Lochs and reservoirs across Angus are being watched for hazardous blue-green algae as part of NHS Tayside’s annual monitoring programme.
And the health authority has issued a warning to the public to steer clear of any algal blooms in the area’s waterways.
Blue-green algae are tiny organisms which develop naturally in lochs, ponds, reservoirs, rivers and in the sea. They are a common seasonal occurrence and waters which have been affected by agricultural, domestic or industrial discharges are most at risk of developing the algae.
This can multiply during the summer months and discolour the water which appears green, blue-green or greenish brown and they can clump together to form a scum on the surface of the water. At the shoreline, algal crusts may appear brown to almost black in colour.
People and animals can be affected as a result of direct contact with affected water and the public, especially water sports enthusiasts, anglers and dog owners, are being advised to be alert to the blooms as temperatures rise. In Tayside, Backwater, Clatto, Den of Ogil, Glenogil, Lintrathen, and Monikie resevoirs are being monitored as are Forfar Loch, Loch Lee, Rescobie Loch, Loch Turret and Lower Stobsmuir Pond.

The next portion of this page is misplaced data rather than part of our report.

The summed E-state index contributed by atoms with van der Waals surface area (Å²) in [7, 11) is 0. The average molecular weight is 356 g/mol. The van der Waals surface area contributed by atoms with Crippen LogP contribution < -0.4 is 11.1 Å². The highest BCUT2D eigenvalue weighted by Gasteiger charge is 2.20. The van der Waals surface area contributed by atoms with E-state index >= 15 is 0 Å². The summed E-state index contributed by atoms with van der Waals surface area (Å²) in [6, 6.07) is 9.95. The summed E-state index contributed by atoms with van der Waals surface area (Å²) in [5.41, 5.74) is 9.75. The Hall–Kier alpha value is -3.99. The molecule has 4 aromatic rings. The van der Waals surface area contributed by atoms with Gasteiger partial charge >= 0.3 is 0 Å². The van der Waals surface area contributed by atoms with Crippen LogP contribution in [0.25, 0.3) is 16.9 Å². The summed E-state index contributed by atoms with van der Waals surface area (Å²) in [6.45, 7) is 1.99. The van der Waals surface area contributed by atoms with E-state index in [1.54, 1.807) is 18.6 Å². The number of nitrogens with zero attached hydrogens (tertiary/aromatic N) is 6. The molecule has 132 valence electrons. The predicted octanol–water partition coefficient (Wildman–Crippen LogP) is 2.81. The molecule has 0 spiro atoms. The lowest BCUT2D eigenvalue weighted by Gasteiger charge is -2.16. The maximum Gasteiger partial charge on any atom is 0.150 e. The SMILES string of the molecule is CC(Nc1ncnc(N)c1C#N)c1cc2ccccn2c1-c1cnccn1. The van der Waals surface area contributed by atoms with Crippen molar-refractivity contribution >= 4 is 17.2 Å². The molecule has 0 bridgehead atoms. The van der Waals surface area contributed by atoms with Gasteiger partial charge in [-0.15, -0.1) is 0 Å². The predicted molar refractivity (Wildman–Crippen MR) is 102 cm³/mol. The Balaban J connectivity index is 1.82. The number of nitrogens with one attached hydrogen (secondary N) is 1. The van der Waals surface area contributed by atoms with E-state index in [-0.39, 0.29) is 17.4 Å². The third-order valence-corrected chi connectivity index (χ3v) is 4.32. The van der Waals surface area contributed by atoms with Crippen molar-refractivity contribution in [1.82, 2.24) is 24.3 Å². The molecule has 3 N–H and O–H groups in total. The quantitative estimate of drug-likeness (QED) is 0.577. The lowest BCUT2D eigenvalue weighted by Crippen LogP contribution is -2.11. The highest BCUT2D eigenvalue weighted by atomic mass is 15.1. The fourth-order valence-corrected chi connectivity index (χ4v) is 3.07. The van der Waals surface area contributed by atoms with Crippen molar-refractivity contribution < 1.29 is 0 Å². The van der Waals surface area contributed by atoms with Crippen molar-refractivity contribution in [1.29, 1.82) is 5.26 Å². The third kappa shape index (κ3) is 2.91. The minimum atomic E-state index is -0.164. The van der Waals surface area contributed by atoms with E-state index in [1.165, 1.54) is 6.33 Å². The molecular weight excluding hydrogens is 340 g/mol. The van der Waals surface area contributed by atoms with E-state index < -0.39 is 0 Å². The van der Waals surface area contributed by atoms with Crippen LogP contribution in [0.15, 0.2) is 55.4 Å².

Dr Jackie Hyland, Consultant in Public Health Medicine, said: “Canoeists, wind surfers and swimmers who come into contact with the algal scum or who accidentally swallow affected water can suffer from complaints such as skin rashes, eye irritation, vomiting, diarrhoea, or pains in muscles and joints.
“The risk to small animals like dogs is significant over the summer months as they tend to drink more water in the heat and may eat shoreline algal crusts.
“The public should be reassured that public water supplies are always treated to prevent any harmful effects to health due to blue-green algae.”
Anyone who finds a body of water they suspect is affected by blue-green algae and which is not displaying a warning sign, should contact the environmental health service on 08452 777778.